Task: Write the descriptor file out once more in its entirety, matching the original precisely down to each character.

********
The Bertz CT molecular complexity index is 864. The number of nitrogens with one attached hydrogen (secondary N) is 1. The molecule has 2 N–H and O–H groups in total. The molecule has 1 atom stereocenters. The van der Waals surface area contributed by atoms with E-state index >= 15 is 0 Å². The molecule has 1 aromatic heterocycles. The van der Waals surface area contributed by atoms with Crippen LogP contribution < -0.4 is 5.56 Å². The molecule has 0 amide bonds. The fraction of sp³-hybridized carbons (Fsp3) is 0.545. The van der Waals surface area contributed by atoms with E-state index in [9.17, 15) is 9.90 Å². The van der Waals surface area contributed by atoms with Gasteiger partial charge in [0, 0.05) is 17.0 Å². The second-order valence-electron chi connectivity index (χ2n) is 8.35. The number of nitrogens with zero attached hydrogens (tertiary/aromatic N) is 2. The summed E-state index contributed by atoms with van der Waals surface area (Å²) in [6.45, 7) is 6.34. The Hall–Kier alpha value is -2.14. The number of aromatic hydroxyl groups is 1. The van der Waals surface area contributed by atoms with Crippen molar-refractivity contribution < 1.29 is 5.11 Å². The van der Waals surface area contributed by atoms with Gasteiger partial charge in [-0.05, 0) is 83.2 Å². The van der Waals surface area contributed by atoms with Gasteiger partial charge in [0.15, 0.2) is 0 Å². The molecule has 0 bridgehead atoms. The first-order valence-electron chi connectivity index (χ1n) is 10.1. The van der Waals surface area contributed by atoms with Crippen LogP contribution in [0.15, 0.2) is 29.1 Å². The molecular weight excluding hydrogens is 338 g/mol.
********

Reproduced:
The Bertz CT molecular complexity index is 864. The number of nitrogens with one attached hydrogen (secondary N) is 1. The molecule has 2 N–H and O–H groups in total. The molecule has 1 atom stereocenters. The van der Waals surface area contributed by atoms with E-state index >= 15 is 0 Å². The molecule has 1 aromatic heterocycles. The van der Waals surface area contributed by atoms with Crippen LogP contribution < -0.4 is 5.56 Å². The molecule has 0 amide bonds. The fraction of sp³-hybridized carbons (Fsp3) is 0.545. The van der Waals surface area contributed by atoms with E-state index in [9.17, 15) is 9.90 Å². The van der Waals surface area contributed by atoms with Gasteiger partial charge in [0, 0.05) is 17.0 Å². The second-order valence-electron chi connectivity index (χ2n) is 8.35. The number of nitrogens with zero attached hydrogens (tertiary/aromatic N) is 2. The summed E-state index contributed by atoms with van der Waals surface area (Å²) in [6.45, 7) is 6.34. The Hall–Kier alpha value is -2.14. The number of aromatic hydroxyl groups is 1. The van der Waals surface area contributed by atoms with Crippen molar-refractivity contribution < 1.29 is 5.11 Å². The van der Waals surface area contributed by atoms with Gasteiger partial charge in [-0.05, 0) is 83.2 Å². The van der Waals surface area contributed by atoms with Gasteiger partial charge in [0.15, 0.2) is 0 Å². The molecule has 0 bridgehead atoms. The first-order valence-electron chi connectivity index (χ1n) is 10.1. The van der Waals surface area contributed by atoms with Crippen LogP contribution in [0.15, 0.2) is 29.1 Å². The molecular weight excluding hydrogens is 338 g/mol.